Employers cannot afford to lose good people. Recruiting and retaining the talent necessary to keep business moving forward is an ongoing challenge for most organizations. Despite persistently high unemployment rates, employers continue to bemoan the fact that they cannot find qualified candidates.
Companies claim to be receiving large responses to their postings and yet they say few applicants are worth hiring. Companies of all sizes blame a lack of available talent for slowing their growth. Holding on to key talent is another issue. If you want to see what fear looks like, ask a business leader what they would do if several of their top performers gave notice tomorrow. The time and cost to hire and train new talent stalls company growth and progress.
When an employee voluntarily leaves in search of a better work environment, they generally don't walk blindly into the next position. The same is true for a person who has been through a painful layoff. They want to land in a better place. So even in this competitive job market, a shift is happening.
It is becoming less of a buyer's market in which employers drive the hiring process. Fed up with lengthy online applications and dead-end recruiting practices, talented candidates are turning the tables. The job search begins by identifying companies with exceptional products and services as well as reputations for treating employees well.
Job searchers tap into their networks in order to get the inside scoop about potential employers. Online resources, such as Glass Door (www.glassdoor.com), offer an inside look at jobs and companies. Employees post anonymous comments regarding a company's culture, benefits, salaries, and leadership style. Armed with knowledge, job searchers then market themselves directly to organizations that match their values and needs. Super savvy candidates are maneuvering around HR and talking directly to hiring managers. Much like consumers who use their buying power to support socially and environmentally responsible companies, more and more people want to put their skills to work for organizations that promote positive people practices.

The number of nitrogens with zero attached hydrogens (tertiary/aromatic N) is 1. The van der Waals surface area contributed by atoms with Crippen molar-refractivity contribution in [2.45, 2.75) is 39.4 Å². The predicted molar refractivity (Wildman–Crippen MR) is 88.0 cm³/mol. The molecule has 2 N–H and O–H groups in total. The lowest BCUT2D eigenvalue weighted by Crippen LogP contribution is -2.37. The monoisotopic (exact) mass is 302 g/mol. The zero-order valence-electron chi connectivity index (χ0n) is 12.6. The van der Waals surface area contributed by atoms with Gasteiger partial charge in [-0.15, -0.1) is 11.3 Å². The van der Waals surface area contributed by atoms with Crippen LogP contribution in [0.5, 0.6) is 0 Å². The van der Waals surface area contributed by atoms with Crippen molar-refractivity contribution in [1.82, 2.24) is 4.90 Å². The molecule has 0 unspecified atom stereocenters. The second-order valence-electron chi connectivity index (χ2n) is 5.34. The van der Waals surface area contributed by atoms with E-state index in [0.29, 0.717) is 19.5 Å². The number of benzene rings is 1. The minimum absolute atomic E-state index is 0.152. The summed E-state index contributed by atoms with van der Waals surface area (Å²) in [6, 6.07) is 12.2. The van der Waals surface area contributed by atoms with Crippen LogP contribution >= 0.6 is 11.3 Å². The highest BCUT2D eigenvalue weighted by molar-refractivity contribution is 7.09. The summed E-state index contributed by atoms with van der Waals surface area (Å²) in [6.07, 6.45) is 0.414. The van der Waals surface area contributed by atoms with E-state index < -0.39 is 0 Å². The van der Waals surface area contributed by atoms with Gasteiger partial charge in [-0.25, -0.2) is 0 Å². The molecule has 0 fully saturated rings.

Companies known for being great places to work spend less money recruiting and they have lower turnover. They have agile hiring processes and welcome being courted by proactive job searchers. This means they have less need to post positions. A steady stream of applicants and employee referrals continually fill the hiring pipeline. Additionally, these organizations are often able to cherry-pick top talent without having to sort through hundreds and thousands of applications and resumes. As business needs expand, they can more quickly access the talent needed to meet the increased demand.
There is a movement toward a consumer-driven job market. Not everyone has the luxury of being selective about where they work. Yet more and more people expect employers to provide a positive environment. Sustainable profitability will be reserved for companies that pay close attention to the experience they provide for employees and customers. Imagine a world in which every person was happily engaged in meaningful work. What if all employees felt valued and appreciated in the workplace?
Boesch puts it this way, "When we make work better, we make the world better. When people are happy at work, they are much more likely to show up happier at home and in the community."
This is the ultimate bottom line that we can all work to improve.

Carrie Pinsky also writes the Career Enthusiast blog.